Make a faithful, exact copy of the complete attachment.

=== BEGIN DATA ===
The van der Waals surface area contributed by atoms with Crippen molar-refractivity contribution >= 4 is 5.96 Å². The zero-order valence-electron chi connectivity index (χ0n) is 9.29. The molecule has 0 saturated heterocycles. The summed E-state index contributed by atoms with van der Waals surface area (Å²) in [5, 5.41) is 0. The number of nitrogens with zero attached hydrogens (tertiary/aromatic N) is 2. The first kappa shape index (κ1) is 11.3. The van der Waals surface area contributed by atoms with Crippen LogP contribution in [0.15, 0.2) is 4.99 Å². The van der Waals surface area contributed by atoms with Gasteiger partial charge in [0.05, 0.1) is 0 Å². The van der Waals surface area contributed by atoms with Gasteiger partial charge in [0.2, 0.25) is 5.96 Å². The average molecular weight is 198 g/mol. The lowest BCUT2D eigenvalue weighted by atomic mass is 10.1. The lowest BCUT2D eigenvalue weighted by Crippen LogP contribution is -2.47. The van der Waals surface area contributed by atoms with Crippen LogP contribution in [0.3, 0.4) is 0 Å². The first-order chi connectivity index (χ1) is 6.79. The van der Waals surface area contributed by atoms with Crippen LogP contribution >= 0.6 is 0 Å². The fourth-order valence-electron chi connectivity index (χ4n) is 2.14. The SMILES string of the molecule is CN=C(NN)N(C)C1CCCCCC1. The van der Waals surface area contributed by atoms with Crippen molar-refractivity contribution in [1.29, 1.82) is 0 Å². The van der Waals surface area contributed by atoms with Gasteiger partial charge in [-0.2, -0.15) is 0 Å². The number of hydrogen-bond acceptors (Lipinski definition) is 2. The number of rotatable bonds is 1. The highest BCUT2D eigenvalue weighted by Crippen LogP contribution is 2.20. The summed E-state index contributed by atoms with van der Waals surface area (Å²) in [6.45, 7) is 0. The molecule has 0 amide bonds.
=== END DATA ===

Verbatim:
The van der Waals surface area contributed by atoms with Crippen molar-refractivity contribution >= 4 is 5.96 Å². The zero-order valence-electron chi connectivity index (χ0n) is 9.29. The molecule has 0 saturated heterocycles. The summed E-state index contributed by atoms with van der Waals surface area (Å²) in [5, 5.41) is 0. The number of nitrogens with zero attached hydrogens (tertiary/aromatic N) is 2. The first kappa shape index (κ1) is 11.3. The van der Waals surface area contributed by atoms with Crippen LogP contribution in [0.15, 0.2) is 4.99 Å². The van der Waals surface area contributed by atoms with Gasteiger partial charge in [0.05, 0.1) is 0 Å². The van der Waals surface area contributed by atoms with Gasteiger partial charge in [0.2, 0.25) is 5.96 Å². The average molecular weight is 198 g/mol. The lowest BCUT2D eigenvalue weighted by atomic mass is 10.1. The lowest BCUT2D eigenvalue weighted by Crippen LogP contribution is -2.47. The van der Waals surface area contributed by atoms with Crippen LogP contribution in [0.3, 0.4) is 0 Å². The first-order chi connectivity index (χ1) is 6.79. The van der Waals surface area contributed by atoms with Crippen LogP contribution >= 0.6 is 0 Å². The fourth-order valence-electron chi connectivity index (χ4n) is 2.14. The SMILES string of the molecule is CN=C(NN)N(C)C1CCCCCC1. The van der Waals surface area contributed by atoms with Crippen molar-refractivity contribution in [1.29, 1.82) is 0 Å². The van der Waals surface area contributed by atoms with Gasteiger partial charge in [-0.2, -0.15) is 0 Å². The number of hydrogen-bond acceptors (Lipinski definition) is 2. The number of rotatable bonds is 1. The highest BCUT2D eigenvalue weighted by Crippen LogP contribution is 2.20. The summed E-state index contributed by atoms with van der Waals surface area (Å²) in [6.45, 7) is 0. The molecule has 0 amide bonds.